Trump’s relationships with his own appointees have been fraught with tension and anger; after all, this is a president who once publicly challenged his own secretary of state to an IQ test duel. His relationship with his own head of the Justice Department, however, has been especially contentious.
The two men first began to clash when Sessions, a former senator from Alabama, recused himself from the investigation into Russia’s interference in the 2016 presidential elections. Since Trump’s campaign team is also accused of colluding with Russian government operatives in order to upend democracy and steal an election, Sessions’s lies about meeting with some of the Russians involved were heavily scrutinized during his confirmation hearing.
The Associated Press reports that the relationship became even more strained after Trump’s endorsed Senate candidate, Roy Moore, lost the GOP a seat in Congress.
‘Trump bemoaned the Republicans’ loss in a special election in Alabama and in part blamed Sessions, whose departure from the Senate to head to Justice necessitated the election.’
Trump chose Sessions as his attorney general despite public outcry against a man who has often been viewed as an unrepentant racist. No one forced Trump to appoint Sessions, who was a vocal supporter of Trump’s during the campaigns, and no one forced Trump to back the mediocre Luther Strange (who lost the GOP primary) or to endorse Roy Moore (the alleged pedophile who won the GOP nomination only to lose to a Democrat in a ruby-red state). Trump has serious issues with accepting responsibility for much of anything, but his anger at Sessions on this point really goes beyond the pale.
The AP detailed a history of Trump’s fury at Sessions over the past year, including his tweets in which he criticized the “beleaguered” attorney general.
‘Trump blasted Sessions, once one of his closest allies, for recusing himself from the Russia probe, believing that helped lead to Mueller’s appointment.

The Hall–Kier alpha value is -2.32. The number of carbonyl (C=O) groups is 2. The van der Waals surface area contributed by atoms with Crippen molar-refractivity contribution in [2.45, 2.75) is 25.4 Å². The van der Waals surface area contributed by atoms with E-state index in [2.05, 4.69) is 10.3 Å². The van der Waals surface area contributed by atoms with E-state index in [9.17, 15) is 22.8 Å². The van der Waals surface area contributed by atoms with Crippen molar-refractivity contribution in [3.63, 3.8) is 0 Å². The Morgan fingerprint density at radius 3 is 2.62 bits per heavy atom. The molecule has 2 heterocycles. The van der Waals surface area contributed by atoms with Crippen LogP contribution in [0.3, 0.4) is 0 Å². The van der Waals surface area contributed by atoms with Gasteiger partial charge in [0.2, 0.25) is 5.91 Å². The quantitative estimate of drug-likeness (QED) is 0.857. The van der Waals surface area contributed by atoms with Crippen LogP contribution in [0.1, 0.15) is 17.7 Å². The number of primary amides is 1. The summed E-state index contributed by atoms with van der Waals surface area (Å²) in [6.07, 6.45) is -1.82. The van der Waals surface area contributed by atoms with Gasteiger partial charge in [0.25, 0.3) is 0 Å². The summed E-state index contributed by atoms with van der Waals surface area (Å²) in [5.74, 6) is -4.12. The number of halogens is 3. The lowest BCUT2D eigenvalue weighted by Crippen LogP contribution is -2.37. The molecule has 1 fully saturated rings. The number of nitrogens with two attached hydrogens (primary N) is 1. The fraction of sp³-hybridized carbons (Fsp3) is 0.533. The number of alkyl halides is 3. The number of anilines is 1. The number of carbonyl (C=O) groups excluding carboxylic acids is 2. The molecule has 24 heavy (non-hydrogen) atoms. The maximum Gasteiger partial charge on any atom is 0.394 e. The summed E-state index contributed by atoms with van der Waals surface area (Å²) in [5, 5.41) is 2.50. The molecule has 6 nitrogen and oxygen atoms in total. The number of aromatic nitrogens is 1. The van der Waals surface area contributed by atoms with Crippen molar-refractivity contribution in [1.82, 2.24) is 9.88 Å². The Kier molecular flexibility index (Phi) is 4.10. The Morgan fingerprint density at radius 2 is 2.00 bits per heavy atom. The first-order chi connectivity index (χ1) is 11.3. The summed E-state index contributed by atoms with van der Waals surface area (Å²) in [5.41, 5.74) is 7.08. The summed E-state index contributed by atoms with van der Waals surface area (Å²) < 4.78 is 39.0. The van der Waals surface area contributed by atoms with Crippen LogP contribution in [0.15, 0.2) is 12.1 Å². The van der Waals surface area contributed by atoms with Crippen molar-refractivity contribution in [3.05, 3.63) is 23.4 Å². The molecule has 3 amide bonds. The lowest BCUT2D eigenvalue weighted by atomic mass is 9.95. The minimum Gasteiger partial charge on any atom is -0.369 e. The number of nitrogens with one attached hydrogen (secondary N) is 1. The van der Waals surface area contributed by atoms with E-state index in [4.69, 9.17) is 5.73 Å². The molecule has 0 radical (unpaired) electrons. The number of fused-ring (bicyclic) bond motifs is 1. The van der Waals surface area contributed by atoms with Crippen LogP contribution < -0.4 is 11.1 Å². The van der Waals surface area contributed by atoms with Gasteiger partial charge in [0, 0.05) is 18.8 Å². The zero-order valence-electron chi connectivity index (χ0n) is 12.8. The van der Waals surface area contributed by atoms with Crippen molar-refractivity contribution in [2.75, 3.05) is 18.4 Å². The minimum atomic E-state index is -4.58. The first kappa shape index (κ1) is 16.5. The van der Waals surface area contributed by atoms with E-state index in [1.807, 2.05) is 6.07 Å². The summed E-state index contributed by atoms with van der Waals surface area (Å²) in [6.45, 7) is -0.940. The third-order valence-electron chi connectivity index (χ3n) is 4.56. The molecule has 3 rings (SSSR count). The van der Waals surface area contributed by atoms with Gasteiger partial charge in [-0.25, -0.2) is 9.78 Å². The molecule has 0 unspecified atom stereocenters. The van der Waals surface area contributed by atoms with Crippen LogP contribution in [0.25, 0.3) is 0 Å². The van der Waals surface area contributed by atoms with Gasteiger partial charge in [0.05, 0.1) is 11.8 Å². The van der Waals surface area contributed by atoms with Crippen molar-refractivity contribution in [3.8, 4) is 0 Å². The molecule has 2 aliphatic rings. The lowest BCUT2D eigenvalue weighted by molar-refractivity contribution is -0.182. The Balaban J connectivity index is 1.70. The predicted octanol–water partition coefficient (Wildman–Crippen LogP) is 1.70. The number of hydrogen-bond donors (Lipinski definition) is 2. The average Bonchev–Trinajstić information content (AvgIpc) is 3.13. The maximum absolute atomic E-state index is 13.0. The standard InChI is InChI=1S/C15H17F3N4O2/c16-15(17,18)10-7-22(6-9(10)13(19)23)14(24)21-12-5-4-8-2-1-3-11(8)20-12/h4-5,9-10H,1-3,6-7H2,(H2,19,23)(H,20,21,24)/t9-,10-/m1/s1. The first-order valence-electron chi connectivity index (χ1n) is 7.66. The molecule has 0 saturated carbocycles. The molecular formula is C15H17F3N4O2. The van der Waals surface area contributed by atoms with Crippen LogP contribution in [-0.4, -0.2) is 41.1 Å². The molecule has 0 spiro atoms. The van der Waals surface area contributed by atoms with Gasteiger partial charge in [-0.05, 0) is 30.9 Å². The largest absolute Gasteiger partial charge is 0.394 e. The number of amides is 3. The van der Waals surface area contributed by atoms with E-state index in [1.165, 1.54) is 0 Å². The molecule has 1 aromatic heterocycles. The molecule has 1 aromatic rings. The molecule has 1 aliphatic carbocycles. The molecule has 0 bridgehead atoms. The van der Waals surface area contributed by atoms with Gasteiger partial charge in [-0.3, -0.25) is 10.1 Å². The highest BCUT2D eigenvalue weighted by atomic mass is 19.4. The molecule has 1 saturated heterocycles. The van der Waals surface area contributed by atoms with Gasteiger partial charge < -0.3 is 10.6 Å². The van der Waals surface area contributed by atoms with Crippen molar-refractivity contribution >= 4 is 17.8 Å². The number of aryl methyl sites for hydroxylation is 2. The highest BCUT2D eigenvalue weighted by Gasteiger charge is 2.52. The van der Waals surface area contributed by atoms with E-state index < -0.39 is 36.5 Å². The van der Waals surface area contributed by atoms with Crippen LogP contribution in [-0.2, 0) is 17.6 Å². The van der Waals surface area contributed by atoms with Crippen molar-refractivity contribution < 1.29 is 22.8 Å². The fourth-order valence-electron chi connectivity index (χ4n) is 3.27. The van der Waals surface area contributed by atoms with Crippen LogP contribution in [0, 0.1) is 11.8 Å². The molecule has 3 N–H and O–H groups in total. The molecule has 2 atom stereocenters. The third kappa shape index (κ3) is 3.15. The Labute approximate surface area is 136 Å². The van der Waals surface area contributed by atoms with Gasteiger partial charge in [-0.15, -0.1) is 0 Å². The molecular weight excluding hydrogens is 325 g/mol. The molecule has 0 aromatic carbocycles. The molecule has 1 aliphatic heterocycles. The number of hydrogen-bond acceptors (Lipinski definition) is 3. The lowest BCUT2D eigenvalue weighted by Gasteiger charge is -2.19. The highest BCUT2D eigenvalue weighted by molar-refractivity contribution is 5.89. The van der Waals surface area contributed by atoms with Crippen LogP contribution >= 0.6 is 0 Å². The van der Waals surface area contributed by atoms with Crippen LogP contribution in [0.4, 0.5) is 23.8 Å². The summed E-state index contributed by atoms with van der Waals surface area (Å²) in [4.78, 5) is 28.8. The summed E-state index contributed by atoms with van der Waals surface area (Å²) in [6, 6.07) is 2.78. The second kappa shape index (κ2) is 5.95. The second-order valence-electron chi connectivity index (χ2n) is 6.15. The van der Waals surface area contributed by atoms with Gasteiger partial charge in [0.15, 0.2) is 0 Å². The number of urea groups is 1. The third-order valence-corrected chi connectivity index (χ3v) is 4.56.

‘Trump continued his assault in a series of tweets in which he called Sessions “weak” and “beleaguered.” Privately, he discussed firing Sessions, but was met with a wave of resistance from his advisers. Some warned it would worsen the Russia probe, while Bannon told the president it would hurt with his base supporters, who loved Sessions’ tough-on-crime approach at the Justice Department.
‘Kelly, in his first weekend on the job, called Sessions to assure him his position was safe. But the rift between Trump and Sessions still has not healed.’
The relationship became so strained in July that Sessions reportedly offered to resign if the president was not going to allow him to do his job.
‘The situation between Mr. Sessions and Mr. Trump has grown so tense that the attorney general told Mr. Trump in recent weeks that he needed the freedom to do his job and that he could resign if that was what was wanted, according to the two people who spoke on the condition of anonymity to discuss internal White House matters. Mr. Trump did not take him up on the offer.’
Sessions’s recusal has caused a lot of problems for the president since it limits his powers to end the probe into the alleged Russian collusion scandal that could take down his presidency. Apparently, Sessions will feel the brunt of that anger for however long Trump remains in office and under investigation.
Featured image via Getty/Tasos Katopodis